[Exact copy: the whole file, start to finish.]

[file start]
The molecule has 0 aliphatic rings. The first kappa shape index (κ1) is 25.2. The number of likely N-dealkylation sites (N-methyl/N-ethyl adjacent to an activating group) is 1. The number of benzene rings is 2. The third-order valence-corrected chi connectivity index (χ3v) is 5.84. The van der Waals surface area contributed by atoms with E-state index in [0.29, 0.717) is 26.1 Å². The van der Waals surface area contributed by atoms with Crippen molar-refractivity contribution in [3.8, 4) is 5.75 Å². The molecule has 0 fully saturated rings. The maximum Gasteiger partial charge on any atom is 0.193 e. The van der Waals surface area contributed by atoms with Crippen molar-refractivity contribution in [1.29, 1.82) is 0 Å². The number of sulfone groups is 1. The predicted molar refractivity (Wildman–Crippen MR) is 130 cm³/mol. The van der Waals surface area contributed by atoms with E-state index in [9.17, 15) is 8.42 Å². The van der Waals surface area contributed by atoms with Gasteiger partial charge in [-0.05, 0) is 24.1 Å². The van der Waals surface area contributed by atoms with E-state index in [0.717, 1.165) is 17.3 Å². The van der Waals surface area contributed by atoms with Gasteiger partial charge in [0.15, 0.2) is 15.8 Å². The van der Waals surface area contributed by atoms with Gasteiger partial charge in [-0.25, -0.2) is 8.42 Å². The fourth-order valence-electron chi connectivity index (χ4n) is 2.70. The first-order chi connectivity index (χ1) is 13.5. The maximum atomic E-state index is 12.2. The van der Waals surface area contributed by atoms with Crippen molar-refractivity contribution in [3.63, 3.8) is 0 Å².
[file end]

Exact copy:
The molecule has 0 aliphatic rings. The first kappa shape index (κ1) is 25.2. The number of likely N-dealkylation sites (N-methyl/N-ethyl adjacent to an activating group) is 1. The number of benzene rings is 2. The third-order valence-corrected chi connectivity index (χ3v) is 5.84. The van der Waals surface area contributed by atoms with E-state index in [0.29, 0.717) is 26.1 Å². The van der Waals surface area contributed by atoms with Crippen molar-refractivity contribution in [3.8, 4) is 5.75 Å². The molecule has 0 fully saturated rings. The maximum Gasteiger partial charge on any atom is 0.193 e. The van der Waals surface area contributed by atoms with Crippen molar-refractivity contribution in [1.29, 1.82) is 0 Å². The number of sulfone groups is 1. The predicted molar refractivity (Wildman–Crippen MR) is 130 cm³/mol. The van der Waals surface area contributed by atoms with E-state index in [9.17, 15) is 8.42 Å². The van der Waals surface area contributed by atoms with Gasteiger partial charge in [-0.05, 0) is 24.1 Å². The van der Waals surface area contributed by atoms with E-state index in [0.717, 1.165) is 17.3 Å². The van der Waals surface area contributed by atoms with Gasteiger partial charge in [0.15, 0.2) is 15.8 Å². The van der Waals surface area contributed by atoms with Gasteiger partial charge in [-0.25, -0.2) is 8.42 Å². The fourth-order valence-electron chi connectivity index (χ4n) is 2.70. The first-order chi connectivity index (χ1) is 13.5. The maximum atomic E-state index is 12.2. The van der Waals surface area contributed by atoms with Crippen molar-refractivity contribution in [3.63, 3.8) is 0 Å².